The Psychophysiology of Posttraumatic Stress Disorder: A Meta-Analysis

Department of Psychology, University of Michigan, Ann Arbor, MI 48109-1109, USA.
Psychological Bulletin (Impact Factor: 14.76). 10/2007; 133(5):725-46. DOI: 10.1037/0033-2909.133.5.725
Source: PubMed


This meta-analysis of 58 resting baseline studies, 25 startle studies, 17 standardized trauma cue studies, and 22 idiographic trauma cue studies compared adults with and without posttraumatic stress disorder (PTSD) on psychophysiological variables: facial electromyography (EMG), heart rate (HR), skin conductance (SC), and blood pressure. Significant weighted mean effects of PTSD were observed for HR (r = .18) and SC (r = .08) in resting baseline studies; eyeblink EMG (r = .13), HR (r = .23), and SC habituation slope (r = .21) in startle studies; HR (r = .27) in standardized trauma cue studies; and frontalis EMG (r = .21), corrugator EMG (r = .34), HR (r = .22), and SC (r = .19) in idiographic trauma cue studies. The most robust correlates of PTSD were SC habituation slope, facial EMG during idiographic trauma cues, and HR during all study types. Overall, the results support the view that PTSD is associated with elevated psychophysiology. However, the generalizability of these findings is limited by characteristics of the published literature, including its disproportionate focus on male veterans and neglect of potential PTSD subtypes.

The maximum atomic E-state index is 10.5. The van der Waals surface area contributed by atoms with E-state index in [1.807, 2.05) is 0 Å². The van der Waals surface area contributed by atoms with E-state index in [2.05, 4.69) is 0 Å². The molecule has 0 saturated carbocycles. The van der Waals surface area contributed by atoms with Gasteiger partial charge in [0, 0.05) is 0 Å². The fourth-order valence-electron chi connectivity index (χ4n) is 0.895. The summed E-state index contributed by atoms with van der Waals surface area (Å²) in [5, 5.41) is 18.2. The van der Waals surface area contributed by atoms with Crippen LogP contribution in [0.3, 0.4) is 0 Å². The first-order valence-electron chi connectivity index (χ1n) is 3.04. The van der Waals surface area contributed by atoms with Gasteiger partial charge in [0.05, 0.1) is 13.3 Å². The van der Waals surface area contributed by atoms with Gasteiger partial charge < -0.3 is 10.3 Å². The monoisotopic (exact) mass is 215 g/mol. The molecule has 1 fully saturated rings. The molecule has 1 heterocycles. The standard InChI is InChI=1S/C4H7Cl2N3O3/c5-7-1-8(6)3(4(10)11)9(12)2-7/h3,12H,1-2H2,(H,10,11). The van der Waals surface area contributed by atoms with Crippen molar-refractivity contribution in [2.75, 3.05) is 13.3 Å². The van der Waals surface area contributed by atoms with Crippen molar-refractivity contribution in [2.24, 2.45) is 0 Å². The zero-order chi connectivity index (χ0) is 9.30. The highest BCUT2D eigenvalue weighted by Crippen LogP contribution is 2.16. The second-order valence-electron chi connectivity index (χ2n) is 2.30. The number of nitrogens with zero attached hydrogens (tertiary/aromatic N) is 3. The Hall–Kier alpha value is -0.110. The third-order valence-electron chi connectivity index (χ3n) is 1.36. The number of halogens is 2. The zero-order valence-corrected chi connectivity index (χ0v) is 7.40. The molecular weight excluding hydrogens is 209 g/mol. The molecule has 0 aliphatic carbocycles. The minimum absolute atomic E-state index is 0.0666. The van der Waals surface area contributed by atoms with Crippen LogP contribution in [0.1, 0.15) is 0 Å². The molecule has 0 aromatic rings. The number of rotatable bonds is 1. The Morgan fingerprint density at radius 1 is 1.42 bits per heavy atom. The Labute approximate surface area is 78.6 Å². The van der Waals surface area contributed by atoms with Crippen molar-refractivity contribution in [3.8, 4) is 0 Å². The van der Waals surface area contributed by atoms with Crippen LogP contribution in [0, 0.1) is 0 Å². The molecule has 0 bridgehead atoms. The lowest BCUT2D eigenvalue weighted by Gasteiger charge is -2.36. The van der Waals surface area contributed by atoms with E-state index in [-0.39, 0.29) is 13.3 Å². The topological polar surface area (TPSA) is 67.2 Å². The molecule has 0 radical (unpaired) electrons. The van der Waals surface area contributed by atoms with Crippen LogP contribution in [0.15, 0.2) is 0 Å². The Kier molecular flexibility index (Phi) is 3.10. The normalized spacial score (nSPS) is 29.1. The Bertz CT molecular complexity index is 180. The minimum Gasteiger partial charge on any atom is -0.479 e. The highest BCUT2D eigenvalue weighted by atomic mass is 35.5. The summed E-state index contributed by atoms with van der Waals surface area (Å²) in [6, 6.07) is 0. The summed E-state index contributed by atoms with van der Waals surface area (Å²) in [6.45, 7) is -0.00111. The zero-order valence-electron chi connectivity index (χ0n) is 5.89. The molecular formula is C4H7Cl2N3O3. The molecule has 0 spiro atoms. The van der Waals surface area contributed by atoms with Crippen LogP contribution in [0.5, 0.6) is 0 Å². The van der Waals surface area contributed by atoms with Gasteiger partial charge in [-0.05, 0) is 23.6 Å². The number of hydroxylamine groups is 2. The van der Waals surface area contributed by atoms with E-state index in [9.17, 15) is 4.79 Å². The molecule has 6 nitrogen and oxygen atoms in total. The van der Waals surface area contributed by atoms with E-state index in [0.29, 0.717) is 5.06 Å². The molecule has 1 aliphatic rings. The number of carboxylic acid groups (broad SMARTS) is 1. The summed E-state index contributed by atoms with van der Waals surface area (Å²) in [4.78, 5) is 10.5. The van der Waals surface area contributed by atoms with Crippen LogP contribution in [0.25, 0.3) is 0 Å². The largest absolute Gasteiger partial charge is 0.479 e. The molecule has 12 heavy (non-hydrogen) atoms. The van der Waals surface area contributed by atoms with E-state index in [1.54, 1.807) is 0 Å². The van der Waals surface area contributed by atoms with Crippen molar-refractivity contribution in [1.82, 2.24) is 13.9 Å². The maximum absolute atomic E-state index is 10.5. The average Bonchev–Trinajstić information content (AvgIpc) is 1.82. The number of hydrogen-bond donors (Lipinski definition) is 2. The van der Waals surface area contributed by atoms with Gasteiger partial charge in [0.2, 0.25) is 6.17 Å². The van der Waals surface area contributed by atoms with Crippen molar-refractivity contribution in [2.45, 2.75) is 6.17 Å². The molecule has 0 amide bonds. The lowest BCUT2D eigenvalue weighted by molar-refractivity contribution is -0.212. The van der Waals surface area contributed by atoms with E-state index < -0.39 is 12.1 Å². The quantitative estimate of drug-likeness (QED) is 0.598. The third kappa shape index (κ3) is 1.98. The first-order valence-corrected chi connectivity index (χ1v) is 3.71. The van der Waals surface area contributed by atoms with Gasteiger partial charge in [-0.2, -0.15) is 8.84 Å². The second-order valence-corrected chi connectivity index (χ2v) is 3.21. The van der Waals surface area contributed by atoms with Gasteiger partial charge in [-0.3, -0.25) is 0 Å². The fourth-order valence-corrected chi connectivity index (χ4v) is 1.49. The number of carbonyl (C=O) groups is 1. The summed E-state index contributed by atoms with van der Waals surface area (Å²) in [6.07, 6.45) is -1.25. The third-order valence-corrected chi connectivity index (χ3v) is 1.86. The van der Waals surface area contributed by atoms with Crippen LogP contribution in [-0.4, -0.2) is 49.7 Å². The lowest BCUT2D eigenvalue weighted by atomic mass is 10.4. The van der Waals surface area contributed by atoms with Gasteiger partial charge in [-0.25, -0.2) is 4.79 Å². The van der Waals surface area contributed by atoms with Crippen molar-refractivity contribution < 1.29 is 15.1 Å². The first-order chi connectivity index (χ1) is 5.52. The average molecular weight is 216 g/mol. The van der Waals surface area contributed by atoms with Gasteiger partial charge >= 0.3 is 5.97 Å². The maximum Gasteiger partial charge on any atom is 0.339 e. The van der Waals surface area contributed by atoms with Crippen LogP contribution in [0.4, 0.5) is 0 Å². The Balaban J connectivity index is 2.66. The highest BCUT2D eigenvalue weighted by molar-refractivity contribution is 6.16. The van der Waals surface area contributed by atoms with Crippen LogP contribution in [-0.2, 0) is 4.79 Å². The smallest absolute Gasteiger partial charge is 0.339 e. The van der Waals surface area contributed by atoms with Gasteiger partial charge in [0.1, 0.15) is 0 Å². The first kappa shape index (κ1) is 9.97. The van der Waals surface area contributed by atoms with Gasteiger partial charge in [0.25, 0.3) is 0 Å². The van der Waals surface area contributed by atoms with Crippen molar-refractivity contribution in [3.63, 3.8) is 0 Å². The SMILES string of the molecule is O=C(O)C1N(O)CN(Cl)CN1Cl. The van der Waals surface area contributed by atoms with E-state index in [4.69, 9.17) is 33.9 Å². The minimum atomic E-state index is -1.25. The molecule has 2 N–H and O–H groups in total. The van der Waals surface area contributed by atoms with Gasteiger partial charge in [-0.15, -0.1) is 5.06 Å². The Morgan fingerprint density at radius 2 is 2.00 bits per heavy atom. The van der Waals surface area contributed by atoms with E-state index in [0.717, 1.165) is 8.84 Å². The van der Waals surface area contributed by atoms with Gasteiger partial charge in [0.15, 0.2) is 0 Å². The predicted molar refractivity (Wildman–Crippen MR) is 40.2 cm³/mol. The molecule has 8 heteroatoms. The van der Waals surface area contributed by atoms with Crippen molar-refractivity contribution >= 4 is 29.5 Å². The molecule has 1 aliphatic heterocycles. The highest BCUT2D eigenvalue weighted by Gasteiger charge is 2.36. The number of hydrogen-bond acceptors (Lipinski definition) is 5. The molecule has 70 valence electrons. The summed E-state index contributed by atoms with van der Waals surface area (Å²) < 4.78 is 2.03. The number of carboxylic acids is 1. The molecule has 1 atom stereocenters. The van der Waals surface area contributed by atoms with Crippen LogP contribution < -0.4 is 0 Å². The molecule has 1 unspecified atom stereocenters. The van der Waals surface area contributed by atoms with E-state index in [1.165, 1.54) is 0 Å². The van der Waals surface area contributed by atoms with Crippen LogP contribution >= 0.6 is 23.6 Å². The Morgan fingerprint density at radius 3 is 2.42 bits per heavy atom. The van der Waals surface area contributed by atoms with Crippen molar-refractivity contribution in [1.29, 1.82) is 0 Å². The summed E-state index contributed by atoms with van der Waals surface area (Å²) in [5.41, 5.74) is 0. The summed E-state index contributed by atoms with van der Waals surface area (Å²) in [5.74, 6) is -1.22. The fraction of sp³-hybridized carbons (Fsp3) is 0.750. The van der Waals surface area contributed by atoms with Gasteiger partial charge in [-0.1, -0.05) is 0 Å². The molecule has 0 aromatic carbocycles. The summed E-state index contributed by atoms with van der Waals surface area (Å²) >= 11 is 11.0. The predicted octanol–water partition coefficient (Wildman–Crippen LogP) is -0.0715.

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    • "Our results are in agreement with studies on PTSD patients. There are two meta-analyses [14] [15] showing that PTSD patients might be characterized by higher resting SBP and DBP. Moreover, the recent analysis of data from 4008 subjects participating in the United States National Comorbidity Survey revealed that PTSD is associated with the highest rate of hypertension, independently of depression [16] [17]. "
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    ABSTRACT: Objective: It has repeatedly been found that early life traumatic events may contribute to metabolic dysregulation. Therefore, the aim of this study was to investigate the association between the history of childhood trauma and cardiovascular risk factors in first-episode schizophrenia (FES) patients. Method: The history of childhood trauma was assessed using the Early Trauma Inventory Self Report – Short Form (ETISR-SF) in 83 FES patients. Based on the ETISR-SF, patients were divided into those with positive and negative history of childhood trauma – FES(+) and FES(−) patients. Serum levels of fasting glucose lipids, homocysteine, vitamin B12 and folate, as well as anthropometric parameters, resting systolic and diastolic blood pressure (SBP and DBP) were measured. Results: The history of childhood trauma was associated with higher LDL levels, SBP and DBP after co-varying for age, gender, BMI, education and chlorpromazine equivalent. There were significant correlations between scores of distinct ETISR-SF subscales and LDL, HDL, SBP, DBP and the number of metabolic syndrome criteria. Conclusions: Results of this study indicate that traumatic events during childhood might be related to higher resting blood pressure and higher LDL levels in adult FES patients.
    General Hospital Psychiatry 03/2015; DOI:10.1016/j.genhosppsych.2015.03.017 · 2.61 Impact Factor
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    • "Basal heart rate measures: Persistently elevated HR is reported in PTSD patients (Bedi and Arora 2007; Pole 2007; van Liempt et al. 2013). Diminished HRV in individuals with PTSD has been observed in a number of studies (Cohen et al. 1997, 2000; Haley et al. 2004; Mellman et al. 2004; Jovanovic et al. 2009; Ginsberg et al. 2010; Song et al. 2011; Tan et al. 2011; Agorastos et al. 2013). "